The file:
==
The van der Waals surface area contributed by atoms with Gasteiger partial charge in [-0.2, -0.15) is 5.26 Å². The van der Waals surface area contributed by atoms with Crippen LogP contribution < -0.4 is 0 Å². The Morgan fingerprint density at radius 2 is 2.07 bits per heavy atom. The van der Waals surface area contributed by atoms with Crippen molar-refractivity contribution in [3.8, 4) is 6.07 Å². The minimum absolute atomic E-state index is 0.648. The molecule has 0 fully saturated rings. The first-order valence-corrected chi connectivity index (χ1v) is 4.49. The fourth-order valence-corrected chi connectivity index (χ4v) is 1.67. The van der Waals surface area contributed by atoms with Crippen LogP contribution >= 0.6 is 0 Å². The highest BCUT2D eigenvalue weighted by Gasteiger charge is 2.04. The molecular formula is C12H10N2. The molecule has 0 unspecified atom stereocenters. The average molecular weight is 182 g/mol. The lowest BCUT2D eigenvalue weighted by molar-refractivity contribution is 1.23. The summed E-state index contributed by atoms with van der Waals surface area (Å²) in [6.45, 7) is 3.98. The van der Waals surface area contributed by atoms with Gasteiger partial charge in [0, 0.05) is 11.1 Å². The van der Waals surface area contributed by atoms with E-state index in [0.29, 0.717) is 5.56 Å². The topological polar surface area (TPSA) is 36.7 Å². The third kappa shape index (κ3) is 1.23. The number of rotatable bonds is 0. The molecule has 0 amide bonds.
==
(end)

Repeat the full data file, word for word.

The van der Waals surface area contributed by atoms with Gasteiger partial charge in [-0.2, -0.15) is 5.26 Å². The van der Waals surface area contributed by atoms with Crippen LogP contribution < -0.4 is 0 Å². The Morgan fingerprint density at radius 2 is 2.07 bits per heavy atom. The van der Waals surface area contributed by atoms with Crippen molar-refractivity contribution in [3.8, 4) is 6.07 Å². The minimum absolute atomic E-state index is 0.648. The molecule has 0 fully saturated rings. The first-order valence-corrected chi connectivity index (χ1v) is 4.49. The fourth-order valence-corrected chi connectivity index (χ4v) is 1.67. The van der Waals surface area contributed by atoms with Crippen LogP contribution >= 0.6 is 0 Å². The highest BCUT2D eigenvalue weighted by Gasteiger charge is 2.04. The molecular formula is C12H10N2. The molecule has 0 unspecified atom stereocenters. The average molecular weight is 182 g/mol. The lowest BCUT2D eigenvalue weighted by molar-refractivity contribution is 1.23. The summed E-state index contributed by atoms with van der Waals surface area (Å²) in [6.45, 7) is 3.98. The van der Waals surface area contributed by atoms with Gasteiger partial charge in [0, 0.05) is 11.1 Å². The van der Waals surface area contributed by atoms with E-state index in [0.29, 0.717) is 5.56 Å². The topological polar surface area (TPSA) is 36.7 Å². The third kappa shape index (κ3) is 1.23. The number of rotatable bonds is 0. The molecule has 0 amide bonds.